3D-Printed Phenacrylate Decarboxylase Flow Reactors for the Chemoenzymatic Synthesis of 4-Hydroxystilbene
Journal article, 2019

Continuous flow systems for chemical synthesis are becoming a major focus in organic chemistry and there is a growing interest in the integration of biocatalysts due to their high regio- and stereoselectivity. Methods established for 3D bioprinting enable the fast and simple production of agarose-based modules for biocatalytic reactors if thermally stable enzymes are available. We report here on the characterization of four different cofactor-free phenacrylate decarboxylase enzymes suitable for the production of 4-vinylphenol and test their applicability for the encapsulation and direct 3D printing of disk-shaped agarose-based modules that can be used for compartmentalized flow microreactors. Using the most active and stable phenacrylate decarboxylase from Enterobacter spec. in a setup with four parallel reactors and a subsequent palladium(II) acetate-catalysed Heck reaction, 4-hydroxystilbene was synthesized from p-coumaric acid with a total yield of 14.7 % on a milligram scale. We believe that, due to the convenient direct immobilization of any thermostable enzyme and straightforward tuning of the reaction sequence by stacking of modules with different catalytic activities, this simple process will facilitate the establishment and use of cascade reactions and will therefore be of great advantage for many research approaches.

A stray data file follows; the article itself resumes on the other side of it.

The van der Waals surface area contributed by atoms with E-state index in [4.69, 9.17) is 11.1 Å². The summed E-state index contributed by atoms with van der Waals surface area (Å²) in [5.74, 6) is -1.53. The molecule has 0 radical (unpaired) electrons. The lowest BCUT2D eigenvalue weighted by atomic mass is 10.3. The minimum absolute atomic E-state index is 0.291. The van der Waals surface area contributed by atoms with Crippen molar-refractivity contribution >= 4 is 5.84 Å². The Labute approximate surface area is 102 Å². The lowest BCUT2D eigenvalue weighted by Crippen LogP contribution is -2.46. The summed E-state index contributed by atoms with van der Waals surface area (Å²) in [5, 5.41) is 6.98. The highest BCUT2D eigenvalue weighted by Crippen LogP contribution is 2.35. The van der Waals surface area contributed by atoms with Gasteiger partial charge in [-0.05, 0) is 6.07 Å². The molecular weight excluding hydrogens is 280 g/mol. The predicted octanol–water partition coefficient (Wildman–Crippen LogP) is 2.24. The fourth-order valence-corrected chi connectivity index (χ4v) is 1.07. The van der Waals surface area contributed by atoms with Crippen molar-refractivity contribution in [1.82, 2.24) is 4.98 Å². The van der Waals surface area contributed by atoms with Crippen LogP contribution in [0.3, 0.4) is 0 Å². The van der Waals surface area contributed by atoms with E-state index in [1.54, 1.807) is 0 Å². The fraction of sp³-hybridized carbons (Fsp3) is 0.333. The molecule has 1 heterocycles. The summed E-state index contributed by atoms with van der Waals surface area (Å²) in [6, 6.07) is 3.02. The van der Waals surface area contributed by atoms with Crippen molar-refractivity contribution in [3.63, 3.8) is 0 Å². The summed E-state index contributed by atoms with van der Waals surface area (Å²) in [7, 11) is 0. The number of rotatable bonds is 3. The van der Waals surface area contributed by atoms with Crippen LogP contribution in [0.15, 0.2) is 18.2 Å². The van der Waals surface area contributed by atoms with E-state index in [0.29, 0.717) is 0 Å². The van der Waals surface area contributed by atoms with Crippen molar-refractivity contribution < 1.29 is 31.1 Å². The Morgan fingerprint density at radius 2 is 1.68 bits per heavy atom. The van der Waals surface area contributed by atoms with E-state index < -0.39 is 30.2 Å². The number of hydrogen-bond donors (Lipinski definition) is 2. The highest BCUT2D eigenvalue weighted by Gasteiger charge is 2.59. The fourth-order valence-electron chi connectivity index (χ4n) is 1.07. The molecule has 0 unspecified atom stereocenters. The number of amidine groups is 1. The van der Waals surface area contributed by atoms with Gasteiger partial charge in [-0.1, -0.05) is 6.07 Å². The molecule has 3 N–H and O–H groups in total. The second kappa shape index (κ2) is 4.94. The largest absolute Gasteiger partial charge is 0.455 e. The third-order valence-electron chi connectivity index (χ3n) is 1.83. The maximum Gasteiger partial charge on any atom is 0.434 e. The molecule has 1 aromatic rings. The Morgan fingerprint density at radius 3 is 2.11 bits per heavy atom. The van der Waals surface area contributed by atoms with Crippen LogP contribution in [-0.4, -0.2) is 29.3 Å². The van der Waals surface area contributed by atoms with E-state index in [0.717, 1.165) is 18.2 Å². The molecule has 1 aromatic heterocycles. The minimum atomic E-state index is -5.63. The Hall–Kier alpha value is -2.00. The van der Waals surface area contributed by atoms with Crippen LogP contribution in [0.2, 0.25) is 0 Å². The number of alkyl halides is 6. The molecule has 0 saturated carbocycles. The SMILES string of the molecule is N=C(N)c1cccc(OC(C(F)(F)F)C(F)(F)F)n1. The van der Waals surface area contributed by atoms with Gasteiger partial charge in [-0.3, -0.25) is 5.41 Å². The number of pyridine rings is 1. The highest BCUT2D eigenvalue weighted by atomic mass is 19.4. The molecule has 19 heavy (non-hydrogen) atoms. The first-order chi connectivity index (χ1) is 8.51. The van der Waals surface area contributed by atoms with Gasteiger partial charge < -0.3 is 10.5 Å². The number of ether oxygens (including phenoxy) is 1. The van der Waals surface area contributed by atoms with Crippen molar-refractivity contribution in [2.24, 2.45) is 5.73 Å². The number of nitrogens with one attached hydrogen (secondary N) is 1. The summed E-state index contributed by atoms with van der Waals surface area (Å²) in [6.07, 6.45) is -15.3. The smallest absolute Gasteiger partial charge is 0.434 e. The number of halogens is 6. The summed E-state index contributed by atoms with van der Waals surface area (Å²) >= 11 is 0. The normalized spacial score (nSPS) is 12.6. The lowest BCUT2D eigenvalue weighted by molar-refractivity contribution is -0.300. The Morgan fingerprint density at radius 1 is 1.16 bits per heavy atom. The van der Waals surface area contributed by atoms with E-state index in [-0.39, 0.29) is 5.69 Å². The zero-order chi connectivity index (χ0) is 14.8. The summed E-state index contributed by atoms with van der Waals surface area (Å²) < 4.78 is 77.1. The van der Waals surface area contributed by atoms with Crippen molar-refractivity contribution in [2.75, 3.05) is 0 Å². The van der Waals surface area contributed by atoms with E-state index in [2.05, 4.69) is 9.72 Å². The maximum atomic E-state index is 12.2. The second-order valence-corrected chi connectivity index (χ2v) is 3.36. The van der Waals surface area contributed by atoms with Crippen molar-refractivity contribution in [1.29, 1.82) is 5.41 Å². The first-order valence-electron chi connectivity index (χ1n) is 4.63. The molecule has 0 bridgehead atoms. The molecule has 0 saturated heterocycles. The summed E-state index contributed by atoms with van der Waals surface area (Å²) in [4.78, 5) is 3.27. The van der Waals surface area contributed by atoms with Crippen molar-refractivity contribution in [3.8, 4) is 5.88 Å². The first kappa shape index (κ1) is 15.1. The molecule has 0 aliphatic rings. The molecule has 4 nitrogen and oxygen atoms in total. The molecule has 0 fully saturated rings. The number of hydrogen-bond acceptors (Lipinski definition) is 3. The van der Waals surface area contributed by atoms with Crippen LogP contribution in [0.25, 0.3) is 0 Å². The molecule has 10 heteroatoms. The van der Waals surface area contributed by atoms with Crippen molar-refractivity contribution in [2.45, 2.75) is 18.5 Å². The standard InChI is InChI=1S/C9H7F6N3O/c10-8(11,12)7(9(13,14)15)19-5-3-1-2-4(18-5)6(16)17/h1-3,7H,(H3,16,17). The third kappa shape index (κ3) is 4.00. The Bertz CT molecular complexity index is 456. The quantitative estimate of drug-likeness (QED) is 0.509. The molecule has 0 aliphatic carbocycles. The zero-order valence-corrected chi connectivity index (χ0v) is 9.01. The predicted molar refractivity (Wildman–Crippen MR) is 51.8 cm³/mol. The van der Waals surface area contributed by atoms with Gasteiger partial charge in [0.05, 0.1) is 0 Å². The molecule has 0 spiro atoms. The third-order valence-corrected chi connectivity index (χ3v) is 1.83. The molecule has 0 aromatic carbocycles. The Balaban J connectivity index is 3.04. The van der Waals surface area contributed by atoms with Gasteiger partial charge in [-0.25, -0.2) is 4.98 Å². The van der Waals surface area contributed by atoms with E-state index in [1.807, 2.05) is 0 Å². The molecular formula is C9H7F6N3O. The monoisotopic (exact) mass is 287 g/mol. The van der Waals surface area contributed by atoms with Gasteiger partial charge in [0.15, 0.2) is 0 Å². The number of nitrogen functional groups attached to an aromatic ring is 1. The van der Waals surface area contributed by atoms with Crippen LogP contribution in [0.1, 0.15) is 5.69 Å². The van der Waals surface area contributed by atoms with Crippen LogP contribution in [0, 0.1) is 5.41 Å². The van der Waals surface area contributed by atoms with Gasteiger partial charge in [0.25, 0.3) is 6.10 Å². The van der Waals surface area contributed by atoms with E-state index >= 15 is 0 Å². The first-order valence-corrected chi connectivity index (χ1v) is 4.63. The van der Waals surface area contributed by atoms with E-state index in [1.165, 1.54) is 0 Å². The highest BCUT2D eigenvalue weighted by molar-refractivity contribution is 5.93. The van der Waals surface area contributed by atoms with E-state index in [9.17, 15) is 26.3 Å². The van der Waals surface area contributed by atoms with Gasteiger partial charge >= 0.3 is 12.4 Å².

hydrogels

biocatalysis

3D printing

enzymes

flow chemistry

Author

Martin Peng

Karlsruhe Institute of Technology (KIT)

Esther Mittmann

Karlsruhe Institute of Technology (KIT)

Lukas Wenger

Karlsruhe Institute of Technology (KIT)

Juergen Hubbuch

Karlsruhe Institute of Technology (KIT)

Martin Engqvist

Chalmers, Biology and Biological Engineering, Systems and Synthetic Biology

Christof M. Niemeyer

Karlsruhe Institute of Technology (KIT)

Kersten S. Rabe

Karlsruhe Institute of Technology (KIT)

Chemistry - A European Journal

0947-6539 (ISSN) 1521-3765 (eISSN)

Vol. in print

Subject Categories

Chemical Process Engineering

Biocatalysis and Enzyme Technology

Organic Chemistry

DOI

10.1002/chem.201904206

PubMed

31618489

More information

Latest update

1/13/2020